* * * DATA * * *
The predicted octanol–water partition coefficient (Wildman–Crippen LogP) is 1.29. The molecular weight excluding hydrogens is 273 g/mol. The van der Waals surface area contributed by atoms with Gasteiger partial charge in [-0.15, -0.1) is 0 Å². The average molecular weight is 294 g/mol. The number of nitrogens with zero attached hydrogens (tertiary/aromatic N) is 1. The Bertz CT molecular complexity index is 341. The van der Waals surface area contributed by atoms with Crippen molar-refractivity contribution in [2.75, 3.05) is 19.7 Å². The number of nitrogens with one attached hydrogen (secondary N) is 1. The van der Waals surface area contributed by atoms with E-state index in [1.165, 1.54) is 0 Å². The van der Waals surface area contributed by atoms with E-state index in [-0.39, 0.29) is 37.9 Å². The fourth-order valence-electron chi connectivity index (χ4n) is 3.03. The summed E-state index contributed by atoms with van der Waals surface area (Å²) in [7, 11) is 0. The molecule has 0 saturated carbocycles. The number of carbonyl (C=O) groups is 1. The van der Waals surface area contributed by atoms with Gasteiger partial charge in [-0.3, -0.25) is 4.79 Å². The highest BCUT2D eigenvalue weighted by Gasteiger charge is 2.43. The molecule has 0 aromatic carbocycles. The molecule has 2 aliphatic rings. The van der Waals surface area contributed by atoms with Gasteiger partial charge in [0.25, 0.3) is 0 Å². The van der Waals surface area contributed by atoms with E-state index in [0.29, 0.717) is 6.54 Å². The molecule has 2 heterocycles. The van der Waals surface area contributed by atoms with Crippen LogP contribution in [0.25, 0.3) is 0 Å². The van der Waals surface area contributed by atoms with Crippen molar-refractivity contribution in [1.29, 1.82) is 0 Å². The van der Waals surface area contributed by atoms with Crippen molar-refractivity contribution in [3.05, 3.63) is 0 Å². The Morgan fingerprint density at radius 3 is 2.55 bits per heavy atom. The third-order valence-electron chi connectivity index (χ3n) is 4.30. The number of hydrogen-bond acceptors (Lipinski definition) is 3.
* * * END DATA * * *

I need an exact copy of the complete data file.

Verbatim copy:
The predicted octanol–water partition coefficient (Wildman–Crippen LogP) is 1.29. The molecular weight excluding hydrogens is 273 g/mol. The van der Waals surface area contributed by atoms with Gasteiger partial charge in [-0.15, -0.1) is 0 Å². The average molecular weight is 294 g/mol. The number of nitrogens with zero attached hydrogens (tertiary/aromatic N) is 1. The Bertz CT molecular complexity index is 341. The van der Waals surface area contributed by atoms with Crippen molar-refractivity contribution in [2.75, 3.05) is 19.7 Å². The number of nitrogens with one attached hydrogen (secondary N) is 1. The van der Waals surface area contributed by atoms with E-state index in [1.165, 1.54) is 0 Å². The van der Waals surface area contributed by atoms with E-state index in [-0.39, 0.29) is 37.9 Å². The fourth-order valence-electron chi connectivity index (χ4n) is 3.03. The summed E-state index contributed by atoms with van der Waals surface area (Å²) in [7, 11) is 0. The molecule has 0 saturated carbocycles. The number of carbonyl (C=O) groups is 1. The van der Waals surface area contributed by atoms with Gasteiger partial charge in [-0.3, -0.25) is 4.79 Å². The highest BCUT2D eigenvalue weighted by Gasteiger charge is 2.43. The molecule has 0 aromatic carbocycles. The molecule has 2 aliphatic rings. The van der Waals surface area contributed by atoms with Gasteiger partial charge in [0.25, 0.3) is 0 Å². The van der Waals surface area contributed by atoms with E-state index in [0.29, 0.717) is 6.54 Å². The molecule has 2 heterocycles. The van der Waals surface area contributed by atoms with Crippen LogP contribution in [0.25, 0.3) is 0 Å². The van der Waals surface area contributed by atoms with Crippen molar-refractivity contribution in [1.29, 1.82) is 0 Å². The van der Waals surface area contributed by atoms with Crippen molar-refractivity contribution in [3.05, 3.63) is 0 Å². The Morgan fingerprint density at radius 3 is 2.55 bits per heavy atom. The third-order valence-electron chi connectivity index (χ3n) is 4.30. The number of hydrogen-bond acceptors (Lipinski definition) is 3.